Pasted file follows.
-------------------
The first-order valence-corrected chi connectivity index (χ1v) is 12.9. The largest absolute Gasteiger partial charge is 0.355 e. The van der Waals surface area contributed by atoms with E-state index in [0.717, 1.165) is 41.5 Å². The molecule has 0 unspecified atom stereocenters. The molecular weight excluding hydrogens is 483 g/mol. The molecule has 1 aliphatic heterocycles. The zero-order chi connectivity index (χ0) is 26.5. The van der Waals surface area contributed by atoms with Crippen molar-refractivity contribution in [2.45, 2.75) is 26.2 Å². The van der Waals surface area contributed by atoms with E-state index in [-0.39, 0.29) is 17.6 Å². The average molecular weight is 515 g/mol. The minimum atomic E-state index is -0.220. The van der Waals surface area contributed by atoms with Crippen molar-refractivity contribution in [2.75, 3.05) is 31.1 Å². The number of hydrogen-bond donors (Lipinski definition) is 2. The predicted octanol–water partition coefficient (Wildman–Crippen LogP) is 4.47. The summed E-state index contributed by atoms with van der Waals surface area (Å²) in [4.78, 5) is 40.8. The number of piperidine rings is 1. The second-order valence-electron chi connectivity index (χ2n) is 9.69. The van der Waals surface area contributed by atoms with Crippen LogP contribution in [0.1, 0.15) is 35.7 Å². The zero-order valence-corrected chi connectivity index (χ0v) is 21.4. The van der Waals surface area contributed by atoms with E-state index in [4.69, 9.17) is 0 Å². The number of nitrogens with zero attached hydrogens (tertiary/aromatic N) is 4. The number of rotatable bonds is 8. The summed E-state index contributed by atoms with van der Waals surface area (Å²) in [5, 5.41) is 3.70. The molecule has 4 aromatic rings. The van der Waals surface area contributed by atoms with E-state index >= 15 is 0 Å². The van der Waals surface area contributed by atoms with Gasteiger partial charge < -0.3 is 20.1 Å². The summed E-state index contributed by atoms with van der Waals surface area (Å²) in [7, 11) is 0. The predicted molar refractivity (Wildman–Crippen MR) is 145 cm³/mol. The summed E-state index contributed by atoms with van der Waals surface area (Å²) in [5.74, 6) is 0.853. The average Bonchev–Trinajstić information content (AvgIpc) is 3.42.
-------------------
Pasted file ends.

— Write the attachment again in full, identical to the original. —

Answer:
The first-order valence-corrected chi connectivity index (χ1v) is 12.9. The largest absolute Gasteiger partial charge is 0.355 e. The van der Waals surface area contributed by atoms with E-state index in [0.717, 1.165) is 41.5 Å². The molecule has 0 unspecified atom stereocenters. The molecular weight excluding hydrogens is 483 g/mol. The molecule has 1 aliphatic heterocycles. The zero-order chi connectivity index (χ0) is 26.5. The van der Waals surface area contributed by atoms with Crippen molar-refractivity contribution in [2.45, 2.75) is 26.2 Å². The van der Waals surface area contributed by atoms with E-state index in [-0.39, 0.29) is 17.6 Å². The average molecular weight is 515 g/mol. The minimum atomic E-state index is -0.220. The van der Waals surface area contributed by atoms with Crippen molar-refractivity contribution in [2.75, 3.05) is 31.1 Å². The number of hydrogen-bond donors (Lipinski definition) is 2. The predicted octanol–water partition coefficient (Wildman–Crippen LogP) is 4.47. The summed E-state index contributed by atoms with van der Waals surface area (Å²) in [4.78, 5) is 40.8. The number of piperidine rings is 1. The second-order valence-electron chi connectivity index (χ2n) is 9.69. The van der Waals surface area contributed by atoms with Crippen LogP contribution in [0.1, 0.15) is 35.7 Å². The zero-order valence-corrected chi connectivity index (χ0v) is 21.4. The van der Waals surface area contributed by atoms with E-state index in [4.69, 9.17) is 0 Å². The number of nitrogens with zero attached hydrogens (tertiary/aromatic N) is 4. The number of rotatable bonds is 8. The summed E-state index contributed by atoms with van der Waals surface area (Å²) in [5, 5.41) is 3.70. The molecule has 4 aromatic rings. The van der Waals surface area contributed by atoms with E-state index >= 15 is 0 Å². The van der Waals surface area contributed by atoms with Gasteiger partial charge < -0.3 is 20.1 Å². The summed E-state index contributed by atoms with van der Waals surface area (Å²) in [7, 11) is 0. The predicted molar refractivity (Wildman–Crippen MR) is 145 cm³/mol. The summed E-state index contributed by atoms with van der Waals surface area (Å²) in [5.74, 6) is 0.853. The average Bonchev–Trinajstić information content (AvgIpc) is 3.42.